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Maggie Koerth-Baker at 10:47 am Fri, Sep 7, 2012
I have a great idea for another knot pun — NOT!
Was that a joke? ‘Fraid not.
Great find BoingBoing! Knots are something we take for granted, far, far too much. They’re one of humanity’s oldest technologies but they’re still, even in our most advanced creations. Cords, cables and knots are such versatile tools it’s hard to define just what category they fit in. No matter were you want to travel by land, sea, air or in space, a knot can help you get there.
NASA has an entire manual showing how electrical wires in airplanes and spacecraft are to be tied together using a type of string similar to dental floss. Most people think of sailors when they think of knots but they’re also important to musicians (drums, string instruments), in sports (baseball gloves, holding padding in place, nets, ball stitching), fishermen, truckers, bookbinders, cowboys, tailors, search and rescue teams, farmers, jewelers, surgeons (who have to take special knot tying classes in medical school), gardeners, in theater productions, weavers, in upholstery… the list goes on and on.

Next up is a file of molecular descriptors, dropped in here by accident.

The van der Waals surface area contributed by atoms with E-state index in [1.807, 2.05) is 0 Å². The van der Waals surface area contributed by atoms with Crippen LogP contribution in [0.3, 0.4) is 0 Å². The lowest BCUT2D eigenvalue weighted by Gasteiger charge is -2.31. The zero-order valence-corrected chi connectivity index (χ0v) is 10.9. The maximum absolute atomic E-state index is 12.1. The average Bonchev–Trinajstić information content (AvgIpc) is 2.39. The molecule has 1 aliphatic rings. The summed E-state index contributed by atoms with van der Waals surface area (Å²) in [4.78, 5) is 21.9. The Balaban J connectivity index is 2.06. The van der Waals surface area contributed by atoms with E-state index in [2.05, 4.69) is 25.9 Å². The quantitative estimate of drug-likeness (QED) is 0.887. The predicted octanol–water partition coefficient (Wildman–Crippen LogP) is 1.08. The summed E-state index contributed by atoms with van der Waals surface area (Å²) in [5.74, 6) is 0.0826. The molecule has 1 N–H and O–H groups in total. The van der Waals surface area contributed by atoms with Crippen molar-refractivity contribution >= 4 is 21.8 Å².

How could you make that whole list and not mention rock climbers? We use knots like out lives depend on them!
Yeah, I was debating about that because rock climbers trust their lives to their knots, but I thought it was implied with search and rescue teams and the post was getting a little long so…
I am a big big fan of knots. Didn’t know about this listing, thanks for the link. Also, I SUPER LOVE this book about knot theory: http://www.amazon.com/The-Knot-Book-Colin-Adams/dp/0821836781 .
Thanks to Boy Scout training, my knowledge of knots helped me and squad/platoon/company mates live easier during my time in the Army. Lashing together found materials in a field-expedient manner provided shelter and concealment many times for self and equipment, fix antenna elements and masts, and even helped me learn to secure cargo on trains for movement. It all started with a little bag containing a knot chart, a red rope, and a white rope. Thanks, Maggie, for this info!